Monday, September 27, 2010

U.K. authors battling for Public Lending Right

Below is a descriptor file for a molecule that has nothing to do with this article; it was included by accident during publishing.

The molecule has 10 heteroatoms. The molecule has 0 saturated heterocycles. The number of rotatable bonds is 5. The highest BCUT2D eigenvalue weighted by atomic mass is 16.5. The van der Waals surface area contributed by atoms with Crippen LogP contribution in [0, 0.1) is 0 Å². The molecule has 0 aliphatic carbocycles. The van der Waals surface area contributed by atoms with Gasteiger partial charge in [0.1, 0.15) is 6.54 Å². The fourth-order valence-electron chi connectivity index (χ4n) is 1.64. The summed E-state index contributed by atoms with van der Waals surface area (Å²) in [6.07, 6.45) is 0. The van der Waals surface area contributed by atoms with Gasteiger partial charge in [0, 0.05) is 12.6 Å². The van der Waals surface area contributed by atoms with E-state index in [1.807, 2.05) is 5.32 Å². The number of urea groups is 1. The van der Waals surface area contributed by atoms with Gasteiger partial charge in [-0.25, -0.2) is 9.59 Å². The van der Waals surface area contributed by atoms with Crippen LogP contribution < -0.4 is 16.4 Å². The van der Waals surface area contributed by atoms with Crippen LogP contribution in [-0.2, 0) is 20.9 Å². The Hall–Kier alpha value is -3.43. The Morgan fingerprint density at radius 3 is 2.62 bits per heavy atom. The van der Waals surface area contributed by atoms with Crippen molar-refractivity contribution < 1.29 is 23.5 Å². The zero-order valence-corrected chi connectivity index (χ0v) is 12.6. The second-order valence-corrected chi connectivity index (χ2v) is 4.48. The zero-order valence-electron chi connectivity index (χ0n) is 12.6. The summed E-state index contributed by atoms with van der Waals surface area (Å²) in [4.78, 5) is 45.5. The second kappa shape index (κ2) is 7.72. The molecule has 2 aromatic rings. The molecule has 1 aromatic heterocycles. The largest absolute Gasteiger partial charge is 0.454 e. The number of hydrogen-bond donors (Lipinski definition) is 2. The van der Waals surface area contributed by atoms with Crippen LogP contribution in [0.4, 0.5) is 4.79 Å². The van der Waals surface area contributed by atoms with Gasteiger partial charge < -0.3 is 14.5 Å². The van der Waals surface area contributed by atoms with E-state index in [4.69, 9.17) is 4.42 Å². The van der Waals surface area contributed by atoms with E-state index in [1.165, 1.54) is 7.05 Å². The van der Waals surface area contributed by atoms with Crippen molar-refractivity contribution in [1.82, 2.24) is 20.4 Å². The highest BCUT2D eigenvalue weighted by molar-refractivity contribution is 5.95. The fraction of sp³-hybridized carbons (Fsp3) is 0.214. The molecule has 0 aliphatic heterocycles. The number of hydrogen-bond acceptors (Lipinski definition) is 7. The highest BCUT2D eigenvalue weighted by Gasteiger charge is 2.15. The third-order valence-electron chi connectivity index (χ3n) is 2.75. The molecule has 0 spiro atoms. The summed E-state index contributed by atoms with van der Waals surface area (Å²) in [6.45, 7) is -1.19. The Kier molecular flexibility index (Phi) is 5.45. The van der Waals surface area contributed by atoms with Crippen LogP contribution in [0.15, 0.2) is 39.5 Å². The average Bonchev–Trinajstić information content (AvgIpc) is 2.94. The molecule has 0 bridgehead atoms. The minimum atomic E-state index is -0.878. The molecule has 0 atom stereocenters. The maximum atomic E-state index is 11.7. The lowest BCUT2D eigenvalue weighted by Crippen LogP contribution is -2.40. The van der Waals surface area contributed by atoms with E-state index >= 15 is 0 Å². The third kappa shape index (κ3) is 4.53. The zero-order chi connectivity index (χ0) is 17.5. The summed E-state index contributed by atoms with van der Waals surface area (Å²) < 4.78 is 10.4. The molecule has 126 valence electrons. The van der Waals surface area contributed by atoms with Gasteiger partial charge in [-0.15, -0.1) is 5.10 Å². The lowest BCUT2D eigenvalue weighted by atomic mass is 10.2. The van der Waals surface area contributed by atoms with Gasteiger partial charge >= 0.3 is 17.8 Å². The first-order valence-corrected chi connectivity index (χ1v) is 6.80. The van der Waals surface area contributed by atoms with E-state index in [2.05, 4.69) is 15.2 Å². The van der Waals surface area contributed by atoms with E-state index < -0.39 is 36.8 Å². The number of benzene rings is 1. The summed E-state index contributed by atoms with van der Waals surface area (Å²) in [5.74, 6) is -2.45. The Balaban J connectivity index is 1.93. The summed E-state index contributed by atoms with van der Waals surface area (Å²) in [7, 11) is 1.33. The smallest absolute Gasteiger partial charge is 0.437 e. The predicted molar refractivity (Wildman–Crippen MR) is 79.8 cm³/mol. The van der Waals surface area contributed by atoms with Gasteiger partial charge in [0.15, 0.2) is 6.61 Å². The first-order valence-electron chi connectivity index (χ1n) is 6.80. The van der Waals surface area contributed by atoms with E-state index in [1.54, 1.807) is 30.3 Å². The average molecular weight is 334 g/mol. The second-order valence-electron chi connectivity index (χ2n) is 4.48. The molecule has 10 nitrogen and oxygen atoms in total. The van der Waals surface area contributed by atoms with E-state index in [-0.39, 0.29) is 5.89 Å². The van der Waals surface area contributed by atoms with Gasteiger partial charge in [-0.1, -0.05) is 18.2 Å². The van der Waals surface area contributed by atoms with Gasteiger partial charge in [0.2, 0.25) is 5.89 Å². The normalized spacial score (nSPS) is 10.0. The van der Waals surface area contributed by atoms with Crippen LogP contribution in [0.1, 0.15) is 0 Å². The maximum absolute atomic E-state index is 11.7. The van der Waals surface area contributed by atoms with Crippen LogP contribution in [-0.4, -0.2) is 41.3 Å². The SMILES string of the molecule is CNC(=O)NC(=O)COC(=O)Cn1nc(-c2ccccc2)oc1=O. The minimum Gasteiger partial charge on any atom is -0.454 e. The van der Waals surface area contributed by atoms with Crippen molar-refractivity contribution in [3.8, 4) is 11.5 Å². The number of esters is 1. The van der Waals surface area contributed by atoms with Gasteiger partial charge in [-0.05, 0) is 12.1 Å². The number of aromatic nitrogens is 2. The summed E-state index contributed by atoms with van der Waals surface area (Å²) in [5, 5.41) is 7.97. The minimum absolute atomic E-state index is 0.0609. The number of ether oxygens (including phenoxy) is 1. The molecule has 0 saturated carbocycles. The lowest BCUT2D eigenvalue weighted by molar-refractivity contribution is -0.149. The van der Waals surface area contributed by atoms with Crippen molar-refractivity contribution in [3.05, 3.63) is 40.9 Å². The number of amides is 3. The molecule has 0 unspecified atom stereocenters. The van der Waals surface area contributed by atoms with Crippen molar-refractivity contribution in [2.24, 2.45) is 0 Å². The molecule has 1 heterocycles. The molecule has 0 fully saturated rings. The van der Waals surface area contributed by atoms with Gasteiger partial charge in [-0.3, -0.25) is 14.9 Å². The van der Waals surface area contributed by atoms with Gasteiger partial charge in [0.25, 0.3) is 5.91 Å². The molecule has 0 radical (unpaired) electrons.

It's a bad movie that we don't want to see playing in local theatres any time soon. Authors in the U.K. are mobilizing to stop the government from making cuts to the national Public Lending Right, which provides authors with a payment of six pence each time one of their books is checked out from a U.K. library. Many prominent writers have added their names to a petition requesting that the government keep PLR, which they say “gives effect to a legal right and is not a subsidy,” intact. Crime writer Penny Grubb says in The Guardian  that a looming funding review will be a “dog fight,” but called for action to ensure that PLR money remains untouched: “With average earnings for writers so low, and with such a short shelf life for books in shops these days, PLR income for many writers is a vital part of their take-home pay.” There's more where that came from, but some of the ill-informed comments on the article are . . . disheartening.

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